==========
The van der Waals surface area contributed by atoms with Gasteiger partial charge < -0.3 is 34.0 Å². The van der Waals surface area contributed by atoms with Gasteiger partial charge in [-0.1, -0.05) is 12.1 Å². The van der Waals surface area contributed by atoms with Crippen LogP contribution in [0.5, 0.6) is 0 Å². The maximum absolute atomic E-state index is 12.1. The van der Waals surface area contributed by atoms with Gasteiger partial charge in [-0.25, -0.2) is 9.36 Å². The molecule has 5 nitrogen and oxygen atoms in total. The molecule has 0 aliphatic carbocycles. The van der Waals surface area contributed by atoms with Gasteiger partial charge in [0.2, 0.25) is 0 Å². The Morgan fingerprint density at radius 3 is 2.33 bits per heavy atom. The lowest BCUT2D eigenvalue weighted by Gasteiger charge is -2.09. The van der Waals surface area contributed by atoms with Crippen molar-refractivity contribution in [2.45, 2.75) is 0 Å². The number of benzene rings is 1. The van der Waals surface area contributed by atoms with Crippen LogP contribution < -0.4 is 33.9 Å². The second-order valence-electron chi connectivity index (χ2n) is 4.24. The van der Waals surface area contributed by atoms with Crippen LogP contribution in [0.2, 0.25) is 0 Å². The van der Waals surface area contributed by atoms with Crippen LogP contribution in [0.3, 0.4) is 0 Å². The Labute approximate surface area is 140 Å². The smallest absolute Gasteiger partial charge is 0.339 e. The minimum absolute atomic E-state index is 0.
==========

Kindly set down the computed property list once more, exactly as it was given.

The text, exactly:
The van der Waals surface area contributed by atoms with Gasteiger partial charge < -0.3 is 34.0 Å². The van der Waals surface area contributed by atoms with Gasteiger partial charge in [-0.1, -0.05) is 12.1 Å². The van der Waals surface area contributed by atoms with Crippen LogP contribution in [0.5, 0.6) is 0 Å². The maximum absolute atomic E-state index is 12.1. The van der Waals surface area contributed by atoms with Gasteiger partial charge in [-0.25, -0.2) is 9.36 Å². The molecule has 5 nitrogen and oxygen atoms in total. The molecule has 0 aliphatic carbocycles. The van der Waals surface area contributed by atoms with Gasteiger partial charge in [0.2, 0.25) is 0 Å². The Morgan fingerprint density at radius 3 is 2.33 bits per heavy atom. The lowest BCUT2D eigenvalue weighted by Gasteiger charge is -2.09. The van der Waals surface area contributed by atoms with Crippen molar-refractivity contribution in [2.45, 2.75) is 0 Å². The number of benzene rings is 1. The van der Waals surface area contributed by atoms with Crippen LogP contribution < -0.4 is 33.9 Å². The second-order valence-electron chi connectivity index (χ2n) is 4.24. The van der Waals surface area contributed by atoms with Crippen LogP contribution in [0.2, 0.25) is 0 Å². The van der Waals surface area contributed by atoms with Crippen LogP contribution in [0.3, 0.4) is 0 Å². The Labute approximate surface area is 140 Å². The smallest absolute Gasteiger partial charge is 0.339 e. The minimum absolute atomic E-state index is 0.